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The Inspiration 

Callsign 22 was born from a simple conversation between two former Green Berets trying to reconcile with their past. What came from that discussion was the overwhelming realization that the path to better mental health doesn’t have to be a lonely pursuit. In fact, it shouldn’t be.


The skewed perception of toughness throughout the military community is just that–skewed. Internalizing stress, anxiety, and depression isn’t tough–asking for help is. And whether it’s because we’re ashamed or feel like no one will understand, these difficult conversations need to become commonplace.


That’s why Callsign 22 was created–to rally a community around the humanness of mental health, to have tough conversations, to develop support systems, and to maintain a connection between our Brothers and Sisters in Arms.

The Goal

Callsign 22 is a platform addressing the root causes of poor mental health outcomes in veterans. Our goal is to build community and social connectedness through social media challenges and raise money for causes we believe in.


We believe the time for awareness has passed and it is now time to take action.


The Facts

According to 2021 DoD and VA data, 6,726 veterans and service members died by suicide in 2020. This is equivalent to 18.4 individuals per day, or 15% of suicides by all Americans. Accessible DoD and VA data regarding suicides only go back to 2001, and while there have been some changes throughout the year, these numbers have remained relatively consistent.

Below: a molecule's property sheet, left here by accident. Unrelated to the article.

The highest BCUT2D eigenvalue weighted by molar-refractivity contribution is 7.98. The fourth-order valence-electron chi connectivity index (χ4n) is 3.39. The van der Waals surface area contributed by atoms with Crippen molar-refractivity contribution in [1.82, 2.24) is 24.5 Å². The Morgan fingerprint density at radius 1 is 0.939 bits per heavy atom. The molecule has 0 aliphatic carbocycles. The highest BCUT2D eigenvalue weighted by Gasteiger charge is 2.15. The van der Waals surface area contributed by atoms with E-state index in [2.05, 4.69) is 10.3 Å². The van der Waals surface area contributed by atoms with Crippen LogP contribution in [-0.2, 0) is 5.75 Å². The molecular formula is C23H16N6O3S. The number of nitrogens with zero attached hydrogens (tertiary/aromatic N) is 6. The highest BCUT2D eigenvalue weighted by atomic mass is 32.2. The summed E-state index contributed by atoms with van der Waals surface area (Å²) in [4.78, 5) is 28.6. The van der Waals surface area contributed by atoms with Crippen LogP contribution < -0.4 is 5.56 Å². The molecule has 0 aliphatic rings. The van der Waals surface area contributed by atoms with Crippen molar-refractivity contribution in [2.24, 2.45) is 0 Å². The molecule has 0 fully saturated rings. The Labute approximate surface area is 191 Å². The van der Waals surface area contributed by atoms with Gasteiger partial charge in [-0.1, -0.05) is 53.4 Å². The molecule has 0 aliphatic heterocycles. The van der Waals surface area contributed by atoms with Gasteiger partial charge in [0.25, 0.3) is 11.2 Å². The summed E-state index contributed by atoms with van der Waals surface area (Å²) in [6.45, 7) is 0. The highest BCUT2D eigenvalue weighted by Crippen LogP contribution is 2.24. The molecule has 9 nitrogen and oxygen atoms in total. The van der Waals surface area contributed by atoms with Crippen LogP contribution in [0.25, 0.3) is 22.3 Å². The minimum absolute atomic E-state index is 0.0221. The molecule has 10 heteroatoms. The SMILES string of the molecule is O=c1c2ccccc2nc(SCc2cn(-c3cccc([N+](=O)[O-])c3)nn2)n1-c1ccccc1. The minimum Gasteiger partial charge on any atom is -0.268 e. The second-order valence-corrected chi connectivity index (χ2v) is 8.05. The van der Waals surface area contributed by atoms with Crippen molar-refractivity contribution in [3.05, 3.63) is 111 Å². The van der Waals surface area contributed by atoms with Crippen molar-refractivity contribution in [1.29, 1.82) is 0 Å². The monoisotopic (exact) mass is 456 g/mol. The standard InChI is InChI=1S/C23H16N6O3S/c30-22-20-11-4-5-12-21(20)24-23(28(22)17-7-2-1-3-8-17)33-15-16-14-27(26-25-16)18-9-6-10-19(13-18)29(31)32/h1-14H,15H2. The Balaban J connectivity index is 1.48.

We believe 1 military suicide is to many, 18 a day is a catastrophe.

The Remedy

The causes of suicide are complex, but one factor is nearly universal: disconnection. Whether it is feelings of loneliness, physical isolation, a lack of social support, or low social capital, they all reflect disconnection. And though disconnection is strong, each of us has the power to combat it with simple acts of connection: a phone call, a text message, or a few words of support to an old friend.


Our inaugural challenge, "Troop the Line", puts some structure around these simple acts of connection. While it’s hard to know the impact of one act of connection, there is no doubt that hundreds, or even thousands, of people practicing connection will make a tangible impact on disconnection in service members.

So join the cause and Troop the Line. Connect, for life.

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